As one of the first steps in updating the 2025-2030 Dietary Guidelines for Americans, the US Departments of Agriculture and Health and Human Services are calling for public comment through May 16 on a proposed list of scientific questions and topics that ultimately will be reviewed by a yet-to-be named panel of experts who will recommend updates to the pivotal document which influences what is served in schools, prisons and many US households.
As in the past, the questions focus on diet and health outcomes across life stages with special attention paid to the relationship between diet and risk of overweight and obesity.
But this time, in addition to the standard line-up of nutrients typically accused of contributing to weight gain and chronic health conditions, such as added sugar and saturated fat, the list calls out for the first time “ultra-processed foods.”
The inclusion of ultra-processed foods was lauded by several public health advocates, including the Center for Science in the Public Interest senior policy associate Jessi Silverman, who noted research connecting them to overconsumption at higher frequencies than minimally processed foods.
Opening Pandora’s box?
But others caution the question could open a Pandora’s box and have far reaching consequences for the consumer packaged goods industry.
“There is a growing amount of scientific evidence that ultra-processed food contributes to poor health outcomes when compared to other less processed foods, yet criticism about the strength of the evidence exists,” said Carmen Byker Shanks, principal research scientist at the Gretchen Swanson Center for Nutrition and Associate Project Director for Reporting and Evaluation of the GusNIP Nutrition Incentive Program Training, Technical Assistance, Evaluation and Information Center.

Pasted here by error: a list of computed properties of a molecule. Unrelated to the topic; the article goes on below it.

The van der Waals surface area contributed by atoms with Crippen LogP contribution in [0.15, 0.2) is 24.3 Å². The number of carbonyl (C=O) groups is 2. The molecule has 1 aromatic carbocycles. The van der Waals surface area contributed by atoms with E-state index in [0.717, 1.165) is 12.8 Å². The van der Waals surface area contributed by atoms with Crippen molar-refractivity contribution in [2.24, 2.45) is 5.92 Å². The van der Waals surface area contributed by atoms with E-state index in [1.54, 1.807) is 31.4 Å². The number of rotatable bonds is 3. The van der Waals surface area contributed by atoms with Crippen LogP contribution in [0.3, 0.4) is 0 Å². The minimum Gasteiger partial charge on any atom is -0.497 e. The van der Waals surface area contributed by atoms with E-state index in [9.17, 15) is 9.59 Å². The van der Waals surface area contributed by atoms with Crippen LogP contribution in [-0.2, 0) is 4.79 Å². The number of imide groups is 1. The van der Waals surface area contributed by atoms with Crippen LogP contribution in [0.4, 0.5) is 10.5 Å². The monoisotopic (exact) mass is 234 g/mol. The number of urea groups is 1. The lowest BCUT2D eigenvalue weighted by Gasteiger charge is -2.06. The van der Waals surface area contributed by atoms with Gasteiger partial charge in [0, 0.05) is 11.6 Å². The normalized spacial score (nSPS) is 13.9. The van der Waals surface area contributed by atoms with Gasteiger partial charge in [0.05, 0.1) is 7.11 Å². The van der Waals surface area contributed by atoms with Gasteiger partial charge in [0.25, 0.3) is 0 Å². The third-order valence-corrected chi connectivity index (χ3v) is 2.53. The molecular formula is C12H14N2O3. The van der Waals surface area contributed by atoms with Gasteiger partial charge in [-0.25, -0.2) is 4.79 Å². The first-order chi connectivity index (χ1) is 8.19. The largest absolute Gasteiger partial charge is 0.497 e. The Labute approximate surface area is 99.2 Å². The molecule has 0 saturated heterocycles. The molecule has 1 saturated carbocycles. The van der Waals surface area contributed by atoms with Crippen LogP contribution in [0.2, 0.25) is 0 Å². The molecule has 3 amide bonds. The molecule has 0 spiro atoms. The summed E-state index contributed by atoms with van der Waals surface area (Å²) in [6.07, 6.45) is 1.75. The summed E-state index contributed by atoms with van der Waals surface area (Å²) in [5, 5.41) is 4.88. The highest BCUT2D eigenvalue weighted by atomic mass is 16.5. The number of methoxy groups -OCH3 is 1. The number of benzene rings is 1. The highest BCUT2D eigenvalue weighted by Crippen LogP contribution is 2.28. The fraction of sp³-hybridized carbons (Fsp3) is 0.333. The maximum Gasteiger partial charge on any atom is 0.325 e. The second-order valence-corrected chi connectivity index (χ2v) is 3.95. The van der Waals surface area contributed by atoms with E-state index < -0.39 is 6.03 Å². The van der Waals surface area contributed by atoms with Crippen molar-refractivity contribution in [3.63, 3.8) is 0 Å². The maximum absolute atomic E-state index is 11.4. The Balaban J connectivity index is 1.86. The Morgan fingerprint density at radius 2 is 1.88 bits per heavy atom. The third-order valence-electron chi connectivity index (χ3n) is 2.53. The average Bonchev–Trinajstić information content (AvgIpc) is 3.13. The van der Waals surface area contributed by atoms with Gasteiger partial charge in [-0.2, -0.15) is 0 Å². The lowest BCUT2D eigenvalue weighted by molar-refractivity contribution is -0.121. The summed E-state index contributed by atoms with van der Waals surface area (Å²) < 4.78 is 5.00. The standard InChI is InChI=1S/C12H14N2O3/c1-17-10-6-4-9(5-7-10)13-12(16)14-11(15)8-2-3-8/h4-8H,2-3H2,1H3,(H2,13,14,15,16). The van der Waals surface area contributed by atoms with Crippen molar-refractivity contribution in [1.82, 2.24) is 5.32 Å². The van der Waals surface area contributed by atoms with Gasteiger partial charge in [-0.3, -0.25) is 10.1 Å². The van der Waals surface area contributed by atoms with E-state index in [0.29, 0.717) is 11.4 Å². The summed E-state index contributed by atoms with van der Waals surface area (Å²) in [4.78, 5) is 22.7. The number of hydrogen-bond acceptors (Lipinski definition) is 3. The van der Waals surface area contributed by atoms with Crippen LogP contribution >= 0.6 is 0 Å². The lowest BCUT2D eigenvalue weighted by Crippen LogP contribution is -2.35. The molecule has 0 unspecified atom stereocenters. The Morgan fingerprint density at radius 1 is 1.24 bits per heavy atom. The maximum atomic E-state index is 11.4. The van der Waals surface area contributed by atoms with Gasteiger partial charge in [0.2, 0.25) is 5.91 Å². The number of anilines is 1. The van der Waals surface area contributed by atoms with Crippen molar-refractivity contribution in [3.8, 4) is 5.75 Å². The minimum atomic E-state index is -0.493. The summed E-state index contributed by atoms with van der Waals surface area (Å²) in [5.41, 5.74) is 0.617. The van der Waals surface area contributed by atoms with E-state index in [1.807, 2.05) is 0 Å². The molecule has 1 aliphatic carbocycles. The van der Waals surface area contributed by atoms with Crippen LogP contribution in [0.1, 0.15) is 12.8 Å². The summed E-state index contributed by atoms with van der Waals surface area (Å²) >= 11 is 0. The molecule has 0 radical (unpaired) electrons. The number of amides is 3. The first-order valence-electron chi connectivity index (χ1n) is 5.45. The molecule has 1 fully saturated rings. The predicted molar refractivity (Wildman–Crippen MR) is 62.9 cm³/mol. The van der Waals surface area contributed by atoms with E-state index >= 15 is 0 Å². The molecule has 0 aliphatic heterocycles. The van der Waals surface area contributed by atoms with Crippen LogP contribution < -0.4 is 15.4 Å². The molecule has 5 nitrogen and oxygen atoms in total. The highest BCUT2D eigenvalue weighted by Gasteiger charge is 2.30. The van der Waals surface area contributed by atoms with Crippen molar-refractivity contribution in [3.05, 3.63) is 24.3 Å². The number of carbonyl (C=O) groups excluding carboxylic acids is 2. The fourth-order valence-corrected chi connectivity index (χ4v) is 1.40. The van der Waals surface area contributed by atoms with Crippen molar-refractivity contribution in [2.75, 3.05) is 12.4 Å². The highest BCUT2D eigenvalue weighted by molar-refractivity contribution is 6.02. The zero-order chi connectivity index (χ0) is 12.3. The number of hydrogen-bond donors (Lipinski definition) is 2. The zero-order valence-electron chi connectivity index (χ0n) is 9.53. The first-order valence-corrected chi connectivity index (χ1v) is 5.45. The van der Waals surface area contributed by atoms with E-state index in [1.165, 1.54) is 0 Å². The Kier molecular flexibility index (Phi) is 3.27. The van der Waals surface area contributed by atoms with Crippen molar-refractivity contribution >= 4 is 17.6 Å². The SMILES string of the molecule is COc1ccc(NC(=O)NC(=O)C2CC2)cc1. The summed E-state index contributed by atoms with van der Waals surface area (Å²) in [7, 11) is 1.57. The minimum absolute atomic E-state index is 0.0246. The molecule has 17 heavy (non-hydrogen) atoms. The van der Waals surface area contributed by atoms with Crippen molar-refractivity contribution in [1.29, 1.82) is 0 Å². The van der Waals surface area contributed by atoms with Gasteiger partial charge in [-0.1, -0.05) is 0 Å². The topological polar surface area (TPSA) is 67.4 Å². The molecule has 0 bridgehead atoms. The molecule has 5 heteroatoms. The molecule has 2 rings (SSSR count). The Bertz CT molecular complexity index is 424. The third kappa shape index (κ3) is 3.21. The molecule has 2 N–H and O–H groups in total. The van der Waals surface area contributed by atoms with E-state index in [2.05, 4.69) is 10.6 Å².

While the Dietary Guidelines Committee is well suited for sifting through and determining the value of complex and contradictory research, Shanks notes that their task will be complicated because there is no consensus on what classifies as an ultra-processed food, and questions remain about the mechanisms that lead to poor health outcomes.
“Ultra-processed foods are typically packaged, but packaged foods are not always ultra-processed,” she explained. “Since packaged foods are a large part of the modern food system, any guidance to avoid ultra-processed food should be paired with recommendations about how to read food labels and how to choose the healthiest version of a packaged food.”
Not all processed foods are created equal
Agreeing that “all processed foods are not created equal,” the Dietary Guidelines will need to carefully define ‘ultra-processed’ to empower Americans to make healthy choices based on nutritional evidence and not inadvertently create a barrier to healthy eating, said Joseph Clayton, CEO, International Food Information Council.
“The term ‘ultra-processed’ can have little do with nutritional value or health benefits” as illustrated by some processed foods being nutrient-dense and made of relatively few ingredients while others are energy dense and contain higher amounts of added sugar, sodium and saturated fat, he said.
“Classification systems like NOVA [which groups food according to the nature, extent and purposes of the industrial processes and includes ‘ultra-processed’] are based on the extent of processing involved in a product’s final form, not on its nutritional value or health benefits,” he added.
Added sugar, saturated fat, beverages in crosshairs